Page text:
The Official Start of New Chapter
I am just wrapping up day 3 of my "International Student Welcome Programme"
I have been really impressed with the Student Affairs office. There have been around 600+ International Students that have shuffled through here these last few days, and while of course there has been hiccups, over all the program(me) - [I haven't decided yet, if I am going to try and adopt the British spelling of words], has run really smoothly and more important has been REALLY helpful
First things first - ITEMS I HAVE LEARNED TODAY
British people "love to queue" - I have heard this phrase at least 3 times in the last two days.
Queue = line. British folks also tend to have a very dry sense humor, might be part of the reason why I love this place so much.
Jump the Queue - cut the line. Apparently this can lead to lethal repercussions if attempted.
Banger = a really good song. The DJ's here talk about playing "a really big banger" I was all sorts of confused.
So DAY ONE of the Program(me) consisted of:
-Showing up at a set time so you could pre-enroll in your program. I was in the third group. There was a slight delay and a bit of confusion upon arrival on where to go and what number/reference to provide, I was still impressed with the tiered approach (and it made it so we only had to queue for 1 hour as opposed to 4)
-I recently switched from the full-time program to the part-time program (as I will start a full-time job on Monday). I needed to have a form printed out in order to officially "enroll" - however the form I had printed was prior to my getting a job over here. So I needed to wait to use a printer, while waiting in the "queue" I met Ashley from NY- who is also in my MBA program. We proceeded to become attached for the next two days. I kind of adore her. I also got to introduce myself to Anuradha - my admissions contact - one of the many people at the University of Westminster who has had to deal with 5 million emails from Maria (yes, I did just refer to myself in third person, and no, I'm not exaggerating, haha).
-I got my student ID card - and I actually like my picture. That could also be because I have really great hair at the moment compliments of being a hair model for Hari's.
(Hair picture below... I literally woke up like that, haha. But it was all because of a "Turkish Blow Out" - that lasted through the night)
I learned about LOADS of really cool organizations that I want to get involved with (and by loads, I mean two)
-The International Student House - The University of Westminster is affiliated with them which means I will have the opportunity to do all kinds of really cool things, even though I don't physically live there
-HOST UK - Where you can do all of these really cool day trips/weekends away with local families. I literally wanted to book one every weekend.
That's what I'm running into at the moment - I am making all of these really amazing discoveries and I want to do them ALL. But my crazy life hasn't fully started here yet (full time work, part time MBA program) - so my time isn't going to be as available as it currently is. It will all work out in the end though. I know that.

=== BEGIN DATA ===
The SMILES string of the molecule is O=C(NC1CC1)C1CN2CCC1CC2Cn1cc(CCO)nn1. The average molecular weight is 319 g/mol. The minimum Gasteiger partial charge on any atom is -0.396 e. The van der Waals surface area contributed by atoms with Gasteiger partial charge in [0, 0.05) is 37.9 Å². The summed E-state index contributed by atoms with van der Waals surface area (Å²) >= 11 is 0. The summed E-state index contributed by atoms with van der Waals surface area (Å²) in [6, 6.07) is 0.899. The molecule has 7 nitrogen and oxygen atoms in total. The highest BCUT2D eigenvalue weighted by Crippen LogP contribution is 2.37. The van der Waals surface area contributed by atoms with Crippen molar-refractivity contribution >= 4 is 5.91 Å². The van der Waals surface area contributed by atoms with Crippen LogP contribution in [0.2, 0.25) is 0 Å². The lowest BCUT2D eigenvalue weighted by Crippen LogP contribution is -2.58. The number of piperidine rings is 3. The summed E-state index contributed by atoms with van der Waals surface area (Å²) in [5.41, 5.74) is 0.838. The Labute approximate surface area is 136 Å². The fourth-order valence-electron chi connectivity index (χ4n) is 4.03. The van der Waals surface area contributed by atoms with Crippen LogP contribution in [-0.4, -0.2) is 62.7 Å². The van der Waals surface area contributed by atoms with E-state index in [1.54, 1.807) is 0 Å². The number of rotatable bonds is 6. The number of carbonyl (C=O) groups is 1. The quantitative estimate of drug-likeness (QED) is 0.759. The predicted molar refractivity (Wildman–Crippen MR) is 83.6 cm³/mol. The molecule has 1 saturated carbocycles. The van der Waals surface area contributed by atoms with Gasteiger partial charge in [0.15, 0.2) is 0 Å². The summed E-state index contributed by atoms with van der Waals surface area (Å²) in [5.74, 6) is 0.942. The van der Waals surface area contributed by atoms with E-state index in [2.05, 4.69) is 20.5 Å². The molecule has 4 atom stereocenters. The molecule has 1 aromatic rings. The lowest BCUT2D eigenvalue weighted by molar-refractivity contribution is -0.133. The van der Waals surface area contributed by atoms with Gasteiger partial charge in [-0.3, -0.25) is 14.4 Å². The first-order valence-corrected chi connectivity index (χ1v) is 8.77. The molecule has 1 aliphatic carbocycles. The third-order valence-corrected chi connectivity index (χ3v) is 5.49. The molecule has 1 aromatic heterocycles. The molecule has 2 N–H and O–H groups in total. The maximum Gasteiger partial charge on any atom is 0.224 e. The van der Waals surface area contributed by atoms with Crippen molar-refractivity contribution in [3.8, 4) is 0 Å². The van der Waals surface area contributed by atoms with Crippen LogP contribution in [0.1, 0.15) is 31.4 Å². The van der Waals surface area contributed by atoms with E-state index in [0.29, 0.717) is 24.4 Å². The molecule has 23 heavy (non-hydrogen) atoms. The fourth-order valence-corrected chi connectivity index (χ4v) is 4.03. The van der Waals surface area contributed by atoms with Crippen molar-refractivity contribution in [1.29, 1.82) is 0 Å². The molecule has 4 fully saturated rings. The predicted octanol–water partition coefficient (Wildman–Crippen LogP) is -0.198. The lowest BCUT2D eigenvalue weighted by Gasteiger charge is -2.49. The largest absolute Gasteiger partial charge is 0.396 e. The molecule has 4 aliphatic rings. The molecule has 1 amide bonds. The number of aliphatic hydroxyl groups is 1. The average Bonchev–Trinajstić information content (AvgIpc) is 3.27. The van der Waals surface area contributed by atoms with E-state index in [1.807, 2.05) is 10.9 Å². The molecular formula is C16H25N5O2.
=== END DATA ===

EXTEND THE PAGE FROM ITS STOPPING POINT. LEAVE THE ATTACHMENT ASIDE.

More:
I also managed to win the human bingo contest by being very typically American. Literally marching around the room and demanding to know if someone "has two sisters" or "spoke more than 3 languages" or has had "fish and chips." I'm sure I wasn't annoying AT ALL. lol. Doesn't matter, I walked away with a top shop gift certificate, so that HOPEFULLY I can find something other than skinny jeans and freaking jeggings to wear.
Followed by drinks at the local pub where I got the chance to gush and share my love and appreciation of the program with Kirsty and Helena (who organized it).
And today brought us DAY THREE
Where we had Miller from the Metropolitan Police come and talk about safety in London. You wouldn't think that would be the highlight for me, but it really kind of was. He actually graduated from the University of Westminster in 1999, but is a police officer because "he chooses to be." He said that his primary concern was making sure that we were all safe.
What I really loved about his "speech" was he made a point to say that we should wear our parents love as a mantel. That the protection and safety they want for us, we should want for ourselves - that we are worth the value our parents carry for us. I loved that. Plus, it was really cool to feel a bit more connected to the police here, especially as I literally live right across the street from their headquarters.
I also made the trek to the Student Funding Office located in another University of Westminster campus to sort out my studio loans. I was also informed that I am not actually eligible for the student oyster (travel) card or exempt from council tax (the utilities over here) as I am now a part time student. At first, I was a bit disappointed, but then I thought about the fact that I will have income and be working in Publishing in a Project Manager capacity and I was alright, haha.
And now we are back to the present moment. It's my mothers birthday tomorrow. And it's nice because I don't actually have any obligations other than finding a coffee shop to skype with her in the afternoon. Friday I will start the enrollment portion of my actual MBA program, and Monday, I will start my job.
So, it's all coming together. It's crazy. It's exciting and terrifying but so great at the exact same time. I just need to make a point to be mindful and focus on the moment right now.